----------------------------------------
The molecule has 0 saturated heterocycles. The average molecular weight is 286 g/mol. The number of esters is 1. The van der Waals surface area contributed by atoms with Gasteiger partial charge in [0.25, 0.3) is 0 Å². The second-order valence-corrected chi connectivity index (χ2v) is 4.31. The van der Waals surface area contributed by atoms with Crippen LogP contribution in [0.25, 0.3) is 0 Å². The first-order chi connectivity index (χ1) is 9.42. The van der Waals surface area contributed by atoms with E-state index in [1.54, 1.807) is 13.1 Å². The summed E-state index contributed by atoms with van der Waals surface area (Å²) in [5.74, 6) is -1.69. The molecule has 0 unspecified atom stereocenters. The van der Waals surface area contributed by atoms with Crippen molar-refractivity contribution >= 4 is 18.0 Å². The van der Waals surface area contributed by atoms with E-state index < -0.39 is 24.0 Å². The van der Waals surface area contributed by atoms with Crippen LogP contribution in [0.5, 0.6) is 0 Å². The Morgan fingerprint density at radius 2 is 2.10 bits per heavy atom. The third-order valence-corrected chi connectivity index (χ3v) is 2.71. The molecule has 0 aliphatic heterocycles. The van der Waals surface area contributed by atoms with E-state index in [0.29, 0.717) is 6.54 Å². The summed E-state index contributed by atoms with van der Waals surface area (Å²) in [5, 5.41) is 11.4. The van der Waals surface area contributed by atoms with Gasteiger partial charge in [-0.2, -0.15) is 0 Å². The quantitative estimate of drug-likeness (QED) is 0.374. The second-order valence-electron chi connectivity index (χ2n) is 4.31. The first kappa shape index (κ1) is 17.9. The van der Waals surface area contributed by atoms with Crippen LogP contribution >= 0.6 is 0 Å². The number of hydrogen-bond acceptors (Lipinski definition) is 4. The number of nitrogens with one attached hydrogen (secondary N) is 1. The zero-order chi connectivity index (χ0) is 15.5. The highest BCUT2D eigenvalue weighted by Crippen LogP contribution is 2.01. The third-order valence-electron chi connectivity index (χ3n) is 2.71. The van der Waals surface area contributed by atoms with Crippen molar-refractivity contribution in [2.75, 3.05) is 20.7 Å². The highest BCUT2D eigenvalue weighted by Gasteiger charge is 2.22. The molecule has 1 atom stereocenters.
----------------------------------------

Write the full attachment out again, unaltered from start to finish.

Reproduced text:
The molecule has 0 saturated heterocycles. The average molecular weight is 286 g/mol. The number of esters is 1. The van der Waals surface area contributed by atoms with Gasteiger partial charge in [0.25, 0.3) is 0 Å². The second-order valence-corrected chi connectivity index (χ2v) is 4.31. The van der Waals surface area contributed by atoms with Crippen LogP contribution in [0.25, 0.3) is 0 Å². The first-order chi connectivity index (χ1) is 9.42. The van der Waals surface area contributed by atoms with E-state index in [1.54, 1.807) is 13.1 Å². The summed E-state index contributed by atoms with van der Waals surface area (Å²) in [5.74, 6) is -1.69. The molecule has 0 unspecified atom stereocenters. The van der Waals surface area contributed by atoms with Crippen molar-refractivity contribution >= 4 is 18.0 Å². The van der Waals surface area contributed by atoms with E-state index < -0.39 is 24.0 Å². The van der Waals surface area contributed by atoms with Crippen LogP contribution in [0.5, 0.6) is 0 Å². The Morgan fingerprint density at radius 2 is 2.10 bits per heavy atom. The third-order valence-corrected chi connectivity index (χ3v) is 2.71. The molecule has 0 aliphatic heterocycles. The van der Waals surface area contributed by atoms with E-state index in [0.29, 0.717) is 6.54 Å². The summed E-state index contributed by atoms with van der Waals surface area (Å²) in [5, 5.41) is 11.4. The van der Waals surface area contributed by atoms with Gasteiger partial charge in [-0.2, -0.15) is 0 Å². The quantitative estimate of drug-likeness (QED) is 0.374. The second-order valence-electron chi connectivity index (χ2n) is 4.31. The first kappa shape index (κ1) is 17.9. The van der Waals surface area contributed by atoms with Crippen LogP contribution >= 0.6 is 0 Å². The number of hydrogen-bond acceptors (Lipinski definition) is 4. The number of nitrogens with one attached hydrogen (secondary N) is 1. The zero-order chi connectivity index (χ0) is 15.5. The highest BCUT2D eigenvalue weighted by Crippen LogP contribution is 2.01. The third-order valence-electron chi connectivity index (χ3n) is 2.71. The van der Waals surface area contributed by atoms with Crippen molar-refractivity contribution in [2.75, 3.05) is 20.7 Å². The highest BCUT2D eigenvalue weighted by Gasteiger charge is 2.22. The molecule has 1 atom stereocenters.